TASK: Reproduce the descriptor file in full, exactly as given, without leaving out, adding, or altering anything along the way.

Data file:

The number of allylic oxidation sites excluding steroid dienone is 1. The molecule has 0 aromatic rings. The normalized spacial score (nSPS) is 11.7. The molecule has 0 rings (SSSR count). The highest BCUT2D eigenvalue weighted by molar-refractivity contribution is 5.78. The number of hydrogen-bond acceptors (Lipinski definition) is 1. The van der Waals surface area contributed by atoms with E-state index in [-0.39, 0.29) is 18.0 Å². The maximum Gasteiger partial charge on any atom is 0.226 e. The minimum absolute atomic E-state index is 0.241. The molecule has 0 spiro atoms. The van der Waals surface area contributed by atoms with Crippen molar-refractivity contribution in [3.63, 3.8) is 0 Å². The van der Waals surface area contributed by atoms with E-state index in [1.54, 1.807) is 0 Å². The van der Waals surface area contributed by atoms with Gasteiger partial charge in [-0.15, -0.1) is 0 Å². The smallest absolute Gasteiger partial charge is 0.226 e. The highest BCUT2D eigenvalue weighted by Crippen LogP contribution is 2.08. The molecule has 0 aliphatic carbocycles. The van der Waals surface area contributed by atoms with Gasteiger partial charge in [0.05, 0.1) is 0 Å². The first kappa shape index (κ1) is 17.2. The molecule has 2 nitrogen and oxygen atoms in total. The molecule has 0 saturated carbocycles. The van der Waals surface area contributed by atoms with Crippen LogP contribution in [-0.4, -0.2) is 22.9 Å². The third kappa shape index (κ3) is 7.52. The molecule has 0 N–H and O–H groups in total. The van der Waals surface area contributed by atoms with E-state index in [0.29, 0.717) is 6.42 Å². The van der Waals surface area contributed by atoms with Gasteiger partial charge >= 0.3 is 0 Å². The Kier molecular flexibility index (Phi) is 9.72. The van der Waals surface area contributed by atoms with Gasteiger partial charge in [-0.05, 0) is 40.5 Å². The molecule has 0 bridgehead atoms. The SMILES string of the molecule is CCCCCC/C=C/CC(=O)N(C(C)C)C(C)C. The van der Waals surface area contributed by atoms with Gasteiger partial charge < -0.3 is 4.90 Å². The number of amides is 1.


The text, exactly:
The number of allylic oxidation sites excluding steroid dienone is 1. The molecule has 0 aromatic rings. The normalized spacial score (nSPS) is 11.7. The molecule has 0 rings (SSSR count). The highest BCUT2D eigenvalue weighted by molar-refractivity contribution is 5.78. The number of hydrogen-bond acceptors (Lipinski definition) is 1. The van der Waals surface area contributed by atoms with E-state index in [-0.39, 0.29) is 18.0 Å². The maximum Gasteiger partial charge on any atom is 0.226 e. The minimum absolute atomic E-state index is 0.241. The molecule has 0 spiro atoms. The van der Waals surface area contributed by atoms with Crippen molar-refractivity contribution in [3.63, 3.8) is 0 Å². The van der Waals surface area contributed by atoms with E-state index in [1.54, 1.807) is 0 Å². The van der Waals surface area contributed by atoms with Gasteiger partial charge in [-0.15, -0.1) is 0 Å². The smallest absolute Gasteiger partial charge is 0.226 e. The highest BCUT2D eigenvalue weighted by Crippen LogP contribution is 2.08. The molecule has 0 aliphatic carbocycles. The van der Waals surface area contributed by atoms with Gasteiger partial charge in [0.05, 0.1) is 0 Å². The first kappa shape index (κ1) is 17.2. The molecule has 2 nitrogen and oxygen atoms in total. The molecule has 0 saturated carbocycles. The van der Waals surface area contributed by atoms with Crippen LogP contribution in [-0.4, -0.2) is 22.9 Å². The third kappa shape index (κ3) is 7.52. The molecule has 0 N–H and O–H groups in total. The van der Waals surface area contributed by atoms with E-state index in [0.29, 0.717) is 6.42 Å². The van der Waals surface area contributed by atoms with Gasteiger partial charge >= 0.3 is 0 Å². The Kier molecular flexibility index (Phi) is 9.72. The van der Waals surface area contributed by atoms with Gasteiger partial charge in [-0.05, 0) is 40.5 Å². The molecule has 0 bridgehead atoms. The SMILES string of the molecule is CCCCCC/C=C/CC(=O)N(C(C)C)C(C)C. The van der Waals surface area contributed by atoms with Gasteiger partial charge < -0.3 is 4.90 Å². The number of amides is 1.